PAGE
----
Although many other manufacturers in the industry had earlier dubbed their offerings “speed trucks,” REO’s unique marketing label appealed to customers in great numbers. Within a decade, by 1925, REO Speed Wagons had sold more than 125,000 units. Speed Wagon platforms were produced in a variety of configurations: basic cowl and chassis, panels and passenger buses, 1-ton platforms utilized in civilian delivery; dump trucks, and tow trucks. They were also popular in government operations with law-enforcement (paddy wagons), ambulances, fire trucks and hearses. An inline six-cylinder gasoline engine was added in 1925. Sixes increased in popularity, so in 1929, REO launched its famous Gold Crown 268-cid inline six-cylinder engine. During the depression years, the Model BN was introduced, featuring both the now popular Gold Crown six, with the addition of interior and chrome accent pieces from REO’s expensive car lines. Throughout its long history, lasting through 1953, Speed Wagons kept true to their original concept and design.
The firm remained true to its cargo roots by offering a full line of lightweight hacks and delivery vans, as well as a Junior half-ton series, Power Wagons and bus chassis. By 1928, heavier duty platforms appeared including the Tonner, Standard, Master and Heavy Duty. A new Gold Crown inline six was offered with a block made of chrome nickel steel. Following industry trends, hydraulic brakes appeared. The availability of 14 wheelbases appeared in company literature.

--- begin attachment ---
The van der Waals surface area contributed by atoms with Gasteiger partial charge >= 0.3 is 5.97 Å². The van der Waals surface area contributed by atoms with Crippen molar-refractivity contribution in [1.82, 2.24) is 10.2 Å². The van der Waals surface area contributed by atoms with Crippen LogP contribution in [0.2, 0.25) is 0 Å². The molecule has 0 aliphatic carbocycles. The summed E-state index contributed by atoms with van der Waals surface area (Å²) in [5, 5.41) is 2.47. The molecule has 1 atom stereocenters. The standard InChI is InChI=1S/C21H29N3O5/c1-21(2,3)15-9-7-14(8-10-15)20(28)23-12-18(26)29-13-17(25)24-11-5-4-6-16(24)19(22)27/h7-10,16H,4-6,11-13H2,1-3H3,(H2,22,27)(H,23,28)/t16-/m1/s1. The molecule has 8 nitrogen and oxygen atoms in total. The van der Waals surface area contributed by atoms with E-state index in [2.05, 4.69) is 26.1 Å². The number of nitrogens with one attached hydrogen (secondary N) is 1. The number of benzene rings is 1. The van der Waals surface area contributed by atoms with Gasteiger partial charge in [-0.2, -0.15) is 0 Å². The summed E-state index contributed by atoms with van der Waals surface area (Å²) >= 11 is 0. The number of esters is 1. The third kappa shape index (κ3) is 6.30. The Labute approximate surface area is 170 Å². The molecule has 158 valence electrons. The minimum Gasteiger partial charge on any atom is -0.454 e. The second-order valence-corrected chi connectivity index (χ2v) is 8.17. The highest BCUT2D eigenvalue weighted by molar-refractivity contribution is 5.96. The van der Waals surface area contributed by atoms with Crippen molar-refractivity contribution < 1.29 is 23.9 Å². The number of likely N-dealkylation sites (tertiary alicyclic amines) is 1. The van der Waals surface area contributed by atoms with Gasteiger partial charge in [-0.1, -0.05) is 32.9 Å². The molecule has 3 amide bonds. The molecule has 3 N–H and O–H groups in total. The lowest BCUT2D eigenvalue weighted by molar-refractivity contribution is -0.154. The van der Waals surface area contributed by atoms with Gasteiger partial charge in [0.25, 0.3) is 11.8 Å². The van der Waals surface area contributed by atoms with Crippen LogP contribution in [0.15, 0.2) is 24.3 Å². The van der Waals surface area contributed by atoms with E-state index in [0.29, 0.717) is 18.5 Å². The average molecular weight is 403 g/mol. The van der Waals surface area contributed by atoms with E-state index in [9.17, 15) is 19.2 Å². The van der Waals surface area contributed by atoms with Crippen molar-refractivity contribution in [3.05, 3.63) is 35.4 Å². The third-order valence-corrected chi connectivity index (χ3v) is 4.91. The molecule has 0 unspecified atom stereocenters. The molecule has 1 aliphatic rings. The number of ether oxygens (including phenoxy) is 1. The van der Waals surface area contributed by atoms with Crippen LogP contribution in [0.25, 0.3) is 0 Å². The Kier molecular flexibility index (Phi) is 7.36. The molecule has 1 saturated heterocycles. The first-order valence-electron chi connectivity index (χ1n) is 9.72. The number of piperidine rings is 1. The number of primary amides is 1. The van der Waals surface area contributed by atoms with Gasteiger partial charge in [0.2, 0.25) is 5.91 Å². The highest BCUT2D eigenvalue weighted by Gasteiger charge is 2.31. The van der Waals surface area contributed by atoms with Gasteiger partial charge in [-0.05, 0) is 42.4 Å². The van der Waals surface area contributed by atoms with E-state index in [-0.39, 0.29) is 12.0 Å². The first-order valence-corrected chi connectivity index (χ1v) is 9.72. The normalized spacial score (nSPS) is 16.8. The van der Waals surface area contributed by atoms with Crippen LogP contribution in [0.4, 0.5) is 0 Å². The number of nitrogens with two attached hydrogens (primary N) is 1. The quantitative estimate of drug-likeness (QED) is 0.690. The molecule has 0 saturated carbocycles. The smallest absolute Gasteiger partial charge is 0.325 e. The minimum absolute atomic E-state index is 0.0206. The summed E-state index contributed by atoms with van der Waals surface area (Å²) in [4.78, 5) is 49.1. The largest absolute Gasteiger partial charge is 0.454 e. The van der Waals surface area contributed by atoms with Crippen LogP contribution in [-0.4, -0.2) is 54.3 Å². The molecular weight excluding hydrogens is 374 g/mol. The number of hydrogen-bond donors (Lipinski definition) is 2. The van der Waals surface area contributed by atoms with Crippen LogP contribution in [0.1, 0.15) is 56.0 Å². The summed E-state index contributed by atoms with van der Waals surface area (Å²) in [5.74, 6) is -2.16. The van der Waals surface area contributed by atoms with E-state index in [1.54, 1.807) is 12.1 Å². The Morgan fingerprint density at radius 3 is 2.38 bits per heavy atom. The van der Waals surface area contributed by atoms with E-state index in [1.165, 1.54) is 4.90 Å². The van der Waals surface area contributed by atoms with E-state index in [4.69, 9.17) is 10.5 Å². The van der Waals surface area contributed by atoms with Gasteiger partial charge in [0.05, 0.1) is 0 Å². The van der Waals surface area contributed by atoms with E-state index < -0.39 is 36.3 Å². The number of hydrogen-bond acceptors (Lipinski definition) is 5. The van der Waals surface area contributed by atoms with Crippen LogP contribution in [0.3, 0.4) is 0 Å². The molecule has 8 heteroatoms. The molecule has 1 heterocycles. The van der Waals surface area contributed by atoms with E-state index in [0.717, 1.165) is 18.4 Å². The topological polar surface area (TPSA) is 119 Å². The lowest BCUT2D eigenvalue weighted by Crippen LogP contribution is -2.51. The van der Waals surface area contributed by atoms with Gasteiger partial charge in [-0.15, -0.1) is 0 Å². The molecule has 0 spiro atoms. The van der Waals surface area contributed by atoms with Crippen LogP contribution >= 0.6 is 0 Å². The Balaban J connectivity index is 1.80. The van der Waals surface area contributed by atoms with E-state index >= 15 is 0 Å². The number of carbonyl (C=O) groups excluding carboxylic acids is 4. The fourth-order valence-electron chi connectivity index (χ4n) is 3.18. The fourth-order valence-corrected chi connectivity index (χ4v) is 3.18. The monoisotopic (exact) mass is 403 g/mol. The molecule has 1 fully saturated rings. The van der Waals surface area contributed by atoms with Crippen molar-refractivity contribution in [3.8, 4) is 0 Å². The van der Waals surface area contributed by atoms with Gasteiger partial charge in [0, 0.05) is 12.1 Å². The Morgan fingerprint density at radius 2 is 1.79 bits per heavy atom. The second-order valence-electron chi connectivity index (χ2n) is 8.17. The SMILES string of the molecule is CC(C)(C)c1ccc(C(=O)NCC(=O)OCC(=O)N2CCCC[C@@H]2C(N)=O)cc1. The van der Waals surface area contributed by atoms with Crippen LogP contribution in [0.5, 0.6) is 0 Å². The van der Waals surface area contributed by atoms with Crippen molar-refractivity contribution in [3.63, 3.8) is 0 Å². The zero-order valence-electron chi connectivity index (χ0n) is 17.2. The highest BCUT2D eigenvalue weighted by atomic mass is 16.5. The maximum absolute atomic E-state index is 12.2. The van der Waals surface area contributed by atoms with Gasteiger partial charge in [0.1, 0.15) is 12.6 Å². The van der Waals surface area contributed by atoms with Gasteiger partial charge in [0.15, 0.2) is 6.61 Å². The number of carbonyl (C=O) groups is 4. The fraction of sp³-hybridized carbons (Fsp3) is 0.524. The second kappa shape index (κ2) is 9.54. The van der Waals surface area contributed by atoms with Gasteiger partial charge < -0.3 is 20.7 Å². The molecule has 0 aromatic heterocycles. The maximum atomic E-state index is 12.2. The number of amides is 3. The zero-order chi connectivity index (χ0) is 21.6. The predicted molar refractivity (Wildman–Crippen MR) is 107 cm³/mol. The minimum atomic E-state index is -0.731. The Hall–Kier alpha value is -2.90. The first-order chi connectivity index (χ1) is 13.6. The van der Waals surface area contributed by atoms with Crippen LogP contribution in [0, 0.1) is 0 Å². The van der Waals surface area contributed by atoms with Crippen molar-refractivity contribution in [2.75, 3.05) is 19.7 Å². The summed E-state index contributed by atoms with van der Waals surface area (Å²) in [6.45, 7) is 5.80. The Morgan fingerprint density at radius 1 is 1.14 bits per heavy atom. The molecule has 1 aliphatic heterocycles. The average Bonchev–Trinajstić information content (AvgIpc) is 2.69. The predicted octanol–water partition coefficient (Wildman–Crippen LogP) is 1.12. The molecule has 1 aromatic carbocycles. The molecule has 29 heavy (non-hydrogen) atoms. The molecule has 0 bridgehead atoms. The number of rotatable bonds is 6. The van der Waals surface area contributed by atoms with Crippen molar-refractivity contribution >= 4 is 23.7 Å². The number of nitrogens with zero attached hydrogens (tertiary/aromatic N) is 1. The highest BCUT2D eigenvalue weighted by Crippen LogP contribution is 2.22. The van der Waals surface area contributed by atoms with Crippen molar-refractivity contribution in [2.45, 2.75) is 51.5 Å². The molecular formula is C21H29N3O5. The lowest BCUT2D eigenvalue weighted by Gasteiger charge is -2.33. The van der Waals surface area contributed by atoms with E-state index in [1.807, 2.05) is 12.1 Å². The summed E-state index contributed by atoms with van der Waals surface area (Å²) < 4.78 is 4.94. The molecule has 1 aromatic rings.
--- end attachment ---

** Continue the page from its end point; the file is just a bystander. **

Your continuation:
THE GREAT DEPRESSION
The full model range continued during the 1930s utilizing the successful Speed Wagon label. Models ranged from pickup truck platforms to two- and three-axle frames. There was a new six-cylinder inline Silver Crown offering, and, at the heavy end of the lineup, the 4N5 platform featured an inline eight-cylinder mill coupled to a two-speed rear axle. In keeping with the period, chrome trim and body accents also appear along with a distinctive REO wide chrome grille housing.
Automotive production ended for REO in 1936, as a result of severely declining car sales. At the time, the firm, like many of the other independents, tried unsuccessfully to have products for every price range. Ransom Olds again was forced out of the second firm to bear his name.
The company soldiered on, reorganizing itself by specializing and expanding its truck line in 1938. New models in the 5- to 10-ton ranges were offered with set-back front axle availability and styling changes including a more rounded hood design. A new Silver Crown gasoline engine series was launched along with a fully synchronized five-speed manual transmission. REO also offered reinforced platform versions from 7 to 12 tons. The firm was also trying to further develop a unique rear-engine bus platform.
WORLD WAR II
Along with virtually every other domestic automaker, REO answered the U.S. government’s call to patriotism as the nation was plunged into World War II. REO got involved with truck production for the military, producing the Series 29 6×6 truck and tractor platforms initially designed by Federal. Thus, REO, Federal and Studebaker produced these variants during the period of hostilities. After the war’s end, REO was thus in position to contract for the Army’s new 2 ½-ton Eager Beaver 6×6 platform. These units were also built by GMC and Studebaker. The specialized platform was produced for the next 20 years, powered by REO’s Gold Comet or Continental conventional gasoline engines.